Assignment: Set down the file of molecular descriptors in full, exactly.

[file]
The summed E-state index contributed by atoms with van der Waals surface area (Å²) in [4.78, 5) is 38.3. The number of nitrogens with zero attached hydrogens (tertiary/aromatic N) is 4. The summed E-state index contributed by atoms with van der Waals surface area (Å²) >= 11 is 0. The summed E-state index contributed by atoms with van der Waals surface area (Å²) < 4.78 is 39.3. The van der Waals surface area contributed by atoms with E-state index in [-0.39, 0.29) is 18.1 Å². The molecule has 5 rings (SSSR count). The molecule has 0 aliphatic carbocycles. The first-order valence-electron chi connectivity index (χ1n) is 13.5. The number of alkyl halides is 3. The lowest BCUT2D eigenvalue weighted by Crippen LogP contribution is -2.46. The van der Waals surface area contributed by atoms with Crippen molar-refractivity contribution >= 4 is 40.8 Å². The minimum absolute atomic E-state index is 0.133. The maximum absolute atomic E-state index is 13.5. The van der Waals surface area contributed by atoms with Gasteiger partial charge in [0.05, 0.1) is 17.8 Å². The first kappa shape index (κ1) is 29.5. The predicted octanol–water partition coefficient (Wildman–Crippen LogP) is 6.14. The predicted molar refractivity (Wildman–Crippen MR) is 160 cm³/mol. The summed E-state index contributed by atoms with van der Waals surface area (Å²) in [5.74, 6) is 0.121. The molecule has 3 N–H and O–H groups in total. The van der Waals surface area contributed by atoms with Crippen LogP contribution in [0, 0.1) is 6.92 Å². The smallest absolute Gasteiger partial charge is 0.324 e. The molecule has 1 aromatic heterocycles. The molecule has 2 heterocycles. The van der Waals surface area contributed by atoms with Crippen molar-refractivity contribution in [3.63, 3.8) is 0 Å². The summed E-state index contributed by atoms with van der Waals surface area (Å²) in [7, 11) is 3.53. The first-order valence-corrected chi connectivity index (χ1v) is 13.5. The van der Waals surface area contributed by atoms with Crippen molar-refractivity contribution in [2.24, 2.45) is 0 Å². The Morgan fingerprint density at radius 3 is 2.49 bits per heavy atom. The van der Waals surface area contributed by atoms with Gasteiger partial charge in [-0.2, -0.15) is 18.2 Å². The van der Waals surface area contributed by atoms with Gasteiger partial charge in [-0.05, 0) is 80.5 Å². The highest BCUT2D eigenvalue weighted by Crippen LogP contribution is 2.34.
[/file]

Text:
The summed E-state index contributed by atoms with van der Waals surface area (Å²) in [4.78, 5) is 38.3. The number of nitrogens with zero attached hydrogens (tertiary/aromatic N) is 4. The summed E-state index contributed by atoms with van der Waals surface area (Å²) >= 11 is 0. The summed E-state index contributed by atoms with van der Waals surface area (Å²) < 4.78 is 39.3. The van der Waals surface area contributed by atoms with E-state index in [-0.39, 0.29) is 18.1 Å². The molecule has 5 rings (SSSR count). The molecule has 0 aliphatic carbocycles. The first-order valence-electron chi connectivity index (χ1n) is 13.5. The number of alkyl halides is 3. The lowest BCUT2D eigenvalue weighted by Crippen LogP contribution is -2.46. The van der Waals surface area contributed by atoms with Crippen molar-refractivity contribution >= 4 is 40.8 Å². The minimum absolute atomic E-state index is 0.133. The maximum absolute atomic E-state index is 13.5. The van der Waals surface area contributed by atoms with Gasteiger partial charge in [0.05, 0.1) is 17.8 Å². The first kappa shape index (κ1) is 29.5. The predicted octanol–water partition coefficient (Wildman–Crippen LogP) is 6.14. The predicted molar refractivity (Wildman–Crippen MR) is 160 cm³/mol. The summed E-state index contributed by atoms with van der Waals surface area (Å²) in [5.74, 6) is 0.121. The molecule has 3 N–H and O–H groups in total. The van der Waals surface area contributed by atoms with Crippen LogP contribution in [0, 0.1) is 6.92 Å². The smallest absolute Gasteiger partial charge is 0.324 e. The molecule has 1 aromatic heterocycles. The molecule has 2 heterocycles. The van der Waals surface area contributed by atoms with Crippen molar-refractivity contribution in [3.63, 3.8) is 0 Å². The summed E-state index contributed by atoms with van der Waals surface area (Å²) in [7, 11) is 3.53. The first-order valence-corrected chi connectivity index (χ1v) is 13.5. The van der Waals surface area contributed by atoms with Crippen molar-refractivity contribution in [2.24, 2.45) is 0 Å². The Morgan fingerprint density at radius 3 is 2.49 bits per heavy atom. The van der Waals surface area contributed by atoms with Gasteiger partial charge in [-0.2, -0.15) is 18.2 Å². The van der Waals surface area contributed by atoms with Gasteiger partial charge in [-0.05, 0) is 80.5 Å². The highest BCUT2D eigenvalue weighted by Crippen LogP contribution is 2.34.